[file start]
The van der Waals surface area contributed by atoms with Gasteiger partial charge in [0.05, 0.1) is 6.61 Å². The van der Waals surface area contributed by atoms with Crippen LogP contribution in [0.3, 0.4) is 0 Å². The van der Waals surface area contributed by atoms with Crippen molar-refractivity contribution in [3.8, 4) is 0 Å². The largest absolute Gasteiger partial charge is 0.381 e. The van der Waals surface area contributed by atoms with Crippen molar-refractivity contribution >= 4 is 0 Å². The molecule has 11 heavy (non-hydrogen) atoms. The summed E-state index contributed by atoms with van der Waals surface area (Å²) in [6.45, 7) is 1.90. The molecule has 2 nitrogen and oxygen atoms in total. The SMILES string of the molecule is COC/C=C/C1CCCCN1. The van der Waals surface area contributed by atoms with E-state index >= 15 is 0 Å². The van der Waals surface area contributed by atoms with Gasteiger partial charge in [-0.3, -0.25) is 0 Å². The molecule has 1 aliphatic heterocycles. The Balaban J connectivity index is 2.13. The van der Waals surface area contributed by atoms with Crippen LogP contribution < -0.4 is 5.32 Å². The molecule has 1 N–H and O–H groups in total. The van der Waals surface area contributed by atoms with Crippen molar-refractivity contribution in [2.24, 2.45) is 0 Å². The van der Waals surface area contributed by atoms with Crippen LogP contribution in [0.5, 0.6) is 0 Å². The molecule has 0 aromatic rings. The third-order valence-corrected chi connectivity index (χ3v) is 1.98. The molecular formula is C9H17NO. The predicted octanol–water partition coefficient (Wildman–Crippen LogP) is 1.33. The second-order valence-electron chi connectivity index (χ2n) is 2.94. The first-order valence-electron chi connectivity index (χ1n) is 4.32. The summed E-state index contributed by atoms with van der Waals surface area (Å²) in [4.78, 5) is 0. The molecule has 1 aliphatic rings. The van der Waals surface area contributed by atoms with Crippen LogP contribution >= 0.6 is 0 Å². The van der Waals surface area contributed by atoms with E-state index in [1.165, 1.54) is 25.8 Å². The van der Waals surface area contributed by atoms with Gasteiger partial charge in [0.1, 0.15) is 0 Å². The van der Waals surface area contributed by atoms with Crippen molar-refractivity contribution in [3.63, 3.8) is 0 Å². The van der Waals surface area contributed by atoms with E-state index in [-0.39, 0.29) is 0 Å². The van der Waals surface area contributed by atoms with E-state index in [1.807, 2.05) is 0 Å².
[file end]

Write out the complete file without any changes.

The van der Waals surface area contributed by atoms with Gasteiger partial charge in [0.05, 0.1) is 6.61 Å². The van der Waals surface area contributed by atoms with Crippen LogP contribution in [0.3, 0.4) is 0 Å². The van der Waals surface area contributed by atoms with Crippen molar-refractivity contribution in [3.8, 4) is 0 Å². The largest absolute Gasteiger partial charge is 0.381 e. The van der Waals surface area contributed by atoms with Crippen molar-refractivity contribution >= 4 is 0 Å². The molecule has 11 heavy (non-hydrogen) atoms. The summed E-state index contributed by atoms with van der Waals surface area (Å²) in [6.45, 7) is 1.90. The molecule has 2 nitrogen and oxygen atoms in total. The SMILES string of the molecule is COC/C=C/C1CCCCN1. The van der Waals surface area contributed by atoms with E-state index >= 15 is 0 Å². The van der Waals surface area contributed by atoms with Gasteiger partial charge in [-0.3, -0.25) is 0 Å². The molecule has 1 aliphatic heterocycles. The Balaban J connectivity index is 2.13. The van der Waals surface area contributed by atoms with Crippen LogP contribution < -0.4 is 5.32 Å². The molecule has 1 N–H and O–H groups in total. The van der Waals surface area contributed by atoms with Crippen molar-refractivity contribution in [2.24, 2.45) is 0 Å². The van der Waals surface area contributed by atoms with Crippen LogP contribution in [0.5, 0.6) is 0 Å². The molecule has 0 aromatic rings. The third-order valence-corrected chi connectivity index (χ3v) is 1.98. The molecular formula is C9H17NO. The predicted octanol–water partition coefficient (Wildman–Crippen LogP) is 1.33. The second-order valence-electron chi connectivity index (χ2n) is 2.94. The first-order valence-electron chi connectivity index (χ1n) is 4.32. The summed E-state index contributed by atoms with van der Waals surface area (Å²) in [4.78, 5) is 0. The molecule has 1 aliphatic rings. The van der Waals surface area contributed by atoms with Crippen LogP contribution >= 0.6 is 0 Å². The van der Waals surface area contributed by atoms with E-state index in [1.165, 1.54) is 25.8 Å². The van der Waals surface area contributed by atoms with Gasteiger partial charge in [0.1, 0.15) is 0 Å². The van der Waals surface area contributed by atoms with Crippen molar-refractivity contribution in [3.63, 3.8) is 0 Å². The van der Waals surface area contributed by atoms with E-state index in [-0.39, 0.29) is 0 Å². The van der Waals surface area contributed by atoms with E-state index in [1.807, 2.05) is 0 Å².